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During the Nordic Food Feed Conference I attended several months ago, we went to the Carlsberg Museum for a
presentation by Morten Ibsen, the head brewer of Jacobsen, an upscale brand of
specialty beers from Carlsberg. 

Ibsen has a Master of
Science, which he combines with Nordic innovation to make distinctive specialty
beers, which, along with the regional cuisine, are being branded as part of the
Nordic lifestyle.

But having a Master of
Science isn’t what led to Ibsen developing one of Jacobsen’s most well received
specialty beers. Having a baby– more specifically, having a baby in a Nordic
country – did.
A few years ago it was noted
that fewer than 20% of Danish women drink beer, and the numbers were steadily
declining.
Carlsberg set out to reverse
this trend, and not only increase the number of women beer drinkers, but to
make beer the drink of choice at the dinner table, which they realized couldn’t
be done unless women were drinking beer.
In an attempt to bring women
into the beer drinking fold, the company focused on two things: creating beers
that women would find more appealing
, namely beers that were less bitter and
smooth, and showing women how to pair beer with food.
Jacobsen Velvet was one of
the beers created to change women’s minds about beer. Ibsen was inspired to
craft this beer in 2007 while on paternity leave with his daughter. Did you get
that? PATERNITY LEAVE.
Ibsen was able to take time
from his job for a few weeks – with pay- to bond with his newborn daughter, as
men, heck, as women, in Nordic countries are allowed and encouraged to do. The
result? Inspiration, innovation, and ultimately, revenue for Carlsberg.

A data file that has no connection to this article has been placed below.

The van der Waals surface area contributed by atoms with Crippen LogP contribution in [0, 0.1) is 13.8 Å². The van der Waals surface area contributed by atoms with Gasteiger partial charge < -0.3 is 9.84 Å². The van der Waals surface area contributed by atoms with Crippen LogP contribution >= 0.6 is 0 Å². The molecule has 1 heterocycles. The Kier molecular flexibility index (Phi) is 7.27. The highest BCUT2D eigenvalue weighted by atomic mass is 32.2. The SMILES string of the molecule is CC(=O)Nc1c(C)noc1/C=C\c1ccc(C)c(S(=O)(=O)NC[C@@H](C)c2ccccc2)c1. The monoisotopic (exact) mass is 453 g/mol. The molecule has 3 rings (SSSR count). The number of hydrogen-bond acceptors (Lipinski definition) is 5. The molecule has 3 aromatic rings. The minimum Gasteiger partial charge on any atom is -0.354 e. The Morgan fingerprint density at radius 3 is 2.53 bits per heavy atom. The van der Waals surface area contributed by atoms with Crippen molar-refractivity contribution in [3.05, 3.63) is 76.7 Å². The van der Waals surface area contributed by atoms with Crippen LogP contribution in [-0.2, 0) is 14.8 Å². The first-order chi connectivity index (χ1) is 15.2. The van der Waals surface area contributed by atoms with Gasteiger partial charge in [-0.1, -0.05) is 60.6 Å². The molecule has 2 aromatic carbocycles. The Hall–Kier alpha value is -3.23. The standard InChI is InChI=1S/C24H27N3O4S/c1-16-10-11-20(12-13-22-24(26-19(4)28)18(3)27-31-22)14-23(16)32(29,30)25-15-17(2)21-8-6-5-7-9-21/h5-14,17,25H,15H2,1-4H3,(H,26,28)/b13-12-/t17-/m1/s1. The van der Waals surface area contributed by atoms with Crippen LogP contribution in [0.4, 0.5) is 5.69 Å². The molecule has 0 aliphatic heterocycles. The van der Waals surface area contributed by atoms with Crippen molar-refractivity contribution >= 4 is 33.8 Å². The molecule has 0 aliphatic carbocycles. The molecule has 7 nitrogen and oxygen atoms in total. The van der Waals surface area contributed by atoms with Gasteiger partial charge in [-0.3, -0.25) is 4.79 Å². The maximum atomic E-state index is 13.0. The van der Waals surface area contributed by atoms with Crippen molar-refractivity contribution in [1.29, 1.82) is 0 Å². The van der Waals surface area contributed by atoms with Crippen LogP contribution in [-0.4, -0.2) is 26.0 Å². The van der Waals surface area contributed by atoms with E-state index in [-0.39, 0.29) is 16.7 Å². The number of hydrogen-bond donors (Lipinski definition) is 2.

As he bonded with his baby, the
thought came to Ibsen that a beer that was smooth like his daughter’s skin and velvety
would be the kind of beer to attract women. The beer should also be light, like
a Nordic summer
.
While I am not a beer
drinker, after hearing how Jacobsen Velvet was “conceived”, I was all, “yeah, I’ll
have one of those”. I’m a marketers sucker dream, I know.
Other notable characteristics
of Jacobsen Velvet are no bitter aftertaste because the hops are added late in the process; you can taste hints of passion fruit and citrus in the beer and
it’s sparkling, with a hint of acidity, thanks to the champagne yeast.
After the presentation, we
were treated to a culinary lunch put together by Chef Marco Sganzeria using
beer as both an ingredient and as a pairing with food. Following the New Nordic
Cuisine principals, Chef Sganzeria’s menu was comprised of fresh, local and seasonal
ingredients, including celeriac, carrots, beets, potatoes, pork and fish. 
Though
it was interesting to experiment with the different beers and see how they
matched with food, I have to admit, I was not converted. As smooth and light
and sparkly as the Jacobsen Velvet was, it won’t be at my dinner table.
It
might, however, show up on the table outside, paired with food cooked
on the grill, as I imagine a light, Nordic summer.